Data used in this study were derived from the China Health and Retirement Longitudinal Study (CHARLS) 2011-2015, and a detailed description of the data collection has been published (23). Briefly, the data were collected biannually from 2011 to 2015 through interviews with a nationally representative sample of adults aged 45 or above. Multistage cluster sampling was adopted for sample selection, and the overall response rate was 80.05% (24). The national baseline survey of CHARLS included 17,705 respondents from 10257 households. We included participants that had responded to at least two waves of surveys. Participants with missing data in both mental status and memory assessments or activities were excluded. A flowchart of the participant enrolment in this study is shown in Figure 1. Different from previous studies that only included participants aged above 65 years, we included participants of all ages and categorized them into three groups, respectively the middle-aged adults (45-54), the late middle-aged adults (55-64) and the older adults (65 or above). We aimed to examine the potential protective effect of activities against cognitive decline in different life phases.
Assessment of activities
The participants were interviewed about their engagement in activities in the last month, including “interacting with friends”, “playing Mah-jong, chess, cards or going to community club”, “providing help to family, friends, or neighbors who do not live with you for free”, “going to a sport”, “taking part in a community-related organization”, “doing voluntary or charity work”, “caring for a sick or disabled adult who does not live with you”, “attending a course”, “stock investment” and “using the Internet”. Frequency of doing the abovementioned activities was asked if the participant answered yes to any of the activities, and the frequency was categorized into “infrequent participation” and “daily participation”. We combined these two questions and re-categorized the frequency of doing each activity into “no participation”, “infrequent participation” and “daily participation”. Activities with “no participation” rate over 95% were excluded to ensure the activities have considerable acceptability within the studied population. A detailed description of the excluded activities is presented in Table S1. In the end, four activities were selected as independent variables of this study, respectively “interacting with friends”, “playing Mah-jong and other games”, “going to a sport” and “providing help to family, friends or neighbors”.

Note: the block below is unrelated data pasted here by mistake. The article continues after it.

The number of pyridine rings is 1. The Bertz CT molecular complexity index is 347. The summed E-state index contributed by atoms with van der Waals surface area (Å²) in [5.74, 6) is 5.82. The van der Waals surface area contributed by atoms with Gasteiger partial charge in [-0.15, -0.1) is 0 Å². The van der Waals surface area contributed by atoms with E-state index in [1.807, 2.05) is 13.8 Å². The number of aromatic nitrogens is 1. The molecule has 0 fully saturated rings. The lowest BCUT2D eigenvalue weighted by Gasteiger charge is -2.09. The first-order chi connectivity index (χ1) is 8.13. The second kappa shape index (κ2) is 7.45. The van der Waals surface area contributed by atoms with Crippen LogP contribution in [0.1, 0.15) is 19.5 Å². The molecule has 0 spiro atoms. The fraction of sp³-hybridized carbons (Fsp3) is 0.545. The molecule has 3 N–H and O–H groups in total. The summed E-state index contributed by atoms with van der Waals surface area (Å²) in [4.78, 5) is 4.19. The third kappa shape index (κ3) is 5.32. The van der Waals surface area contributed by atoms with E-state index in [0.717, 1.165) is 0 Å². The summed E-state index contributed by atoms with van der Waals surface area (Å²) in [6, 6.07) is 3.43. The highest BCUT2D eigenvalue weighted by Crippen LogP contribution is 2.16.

Assessment of cognitive functions
CHARLS adopted components of the Telephone Interview of Cognitive Status (TICS) battery (25) for cognitive assessment. The TICS evaluated respondents’ cognitive capacity in terms of episodic memory and mental status (26). In this study, we analyzed the protective effect of activities on these two constructs separately.